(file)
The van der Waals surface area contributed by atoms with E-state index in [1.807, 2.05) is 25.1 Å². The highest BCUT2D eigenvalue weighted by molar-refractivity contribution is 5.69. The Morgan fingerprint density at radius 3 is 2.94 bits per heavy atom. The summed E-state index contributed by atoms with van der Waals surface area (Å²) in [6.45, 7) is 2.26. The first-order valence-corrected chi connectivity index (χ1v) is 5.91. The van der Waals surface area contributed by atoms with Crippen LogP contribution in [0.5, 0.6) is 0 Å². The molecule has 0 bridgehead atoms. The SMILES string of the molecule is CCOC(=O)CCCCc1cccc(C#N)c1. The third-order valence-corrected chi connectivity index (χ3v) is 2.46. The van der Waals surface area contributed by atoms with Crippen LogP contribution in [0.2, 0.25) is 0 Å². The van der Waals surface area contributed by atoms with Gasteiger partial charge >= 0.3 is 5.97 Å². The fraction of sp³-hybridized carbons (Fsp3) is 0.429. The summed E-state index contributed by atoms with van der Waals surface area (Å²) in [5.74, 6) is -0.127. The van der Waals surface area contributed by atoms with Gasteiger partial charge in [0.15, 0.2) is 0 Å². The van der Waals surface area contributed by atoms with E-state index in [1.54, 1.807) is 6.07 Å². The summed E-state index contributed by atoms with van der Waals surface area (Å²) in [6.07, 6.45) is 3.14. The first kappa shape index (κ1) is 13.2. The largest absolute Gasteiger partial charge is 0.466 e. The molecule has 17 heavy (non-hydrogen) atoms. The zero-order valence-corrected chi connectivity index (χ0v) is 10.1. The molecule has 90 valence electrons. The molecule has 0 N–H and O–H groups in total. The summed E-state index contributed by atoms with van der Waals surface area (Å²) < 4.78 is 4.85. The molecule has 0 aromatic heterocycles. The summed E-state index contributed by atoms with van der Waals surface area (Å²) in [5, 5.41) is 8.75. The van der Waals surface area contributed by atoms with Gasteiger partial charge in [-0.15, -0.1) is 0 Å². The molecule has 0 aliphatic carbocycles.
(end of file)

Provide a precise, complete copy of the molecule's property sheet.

The van der Waals surface area contributed by atoms with E-state index in [1.807, 2.05) is 25.1 Å². The highest BCUT2D eigenvalue weighted by molar-refractivity contribution is 5.69. The Morgan fingerprint density at radius 3 is 2.94 bits per heavy atom. The summed E-state index contributed by atoms with van der Waals surface area (Å²) in [6.45, 7) is 2.26. The first-order valence-corrected chi connectivity index (χ1v) is 5.91. The van der Waals surface area contributed by atoms with Crippen LogP contribution in [0.5, 0.6) is 0 Å². The molecule has 0 bridgehead atoms. The SMILES string of the molecule is CCOC(=O)CCCCc1cccc(C#N)c1. The third-order valence-corrected chi connectivity index (χ3v) is 2.46. The van der Waals surface area contributed by atoms with Crippen LogP contribution in [0.2, 0.25) is 0 Å². The van der Waals surface area contributed by atoms with Gasteiger partial charge >= 0.3 is 5.97 Å². The fraction of sp³-hybridized carbons (Fsp3) is 0.429. The summed E-state index contributed by atoms with van der Waals surface area (Å²) in [5.74, 6) is -0.127. The van der Waals surface area contributed by atoms with Gasteiger partial charge in [0.15, 0.2) is 0 Å². The van der Waals surface area contributed by atoms with E-state index in [1.54, 1.807) is 6.07 Å². The summed E-state index contributed by atoms with van der Waals surface area (Å²) in [6.07, 6.45) is 3.14. The first kappa shape index (κ1) is 13.2. The largest absolute Gasteiger partial charge is 0.466 e. The molecule has 17 heavy (non-hydrogen) atoms. The zero-order valence-corrected chi connectivity index (χ0v) is 10.1. The molecule has 90 valence electrons. The molecule has 0 N–H and O–H groups in total. The summed E-state index contributed by atoms with van der Waals surface area (Å²) < 4.78 is 4.85. The molecule has 0 aromatic heterocycles. The summed E-state index contributed by atoms with van der Waals surface area (Å²) in [5, 5.41) is 8.75. The van der Waals surface area contributed by atoms with Gasteiger partial charge in [-0.15, -0.1) is 0 Å². The molecule has 0 aliphatic carbocycles.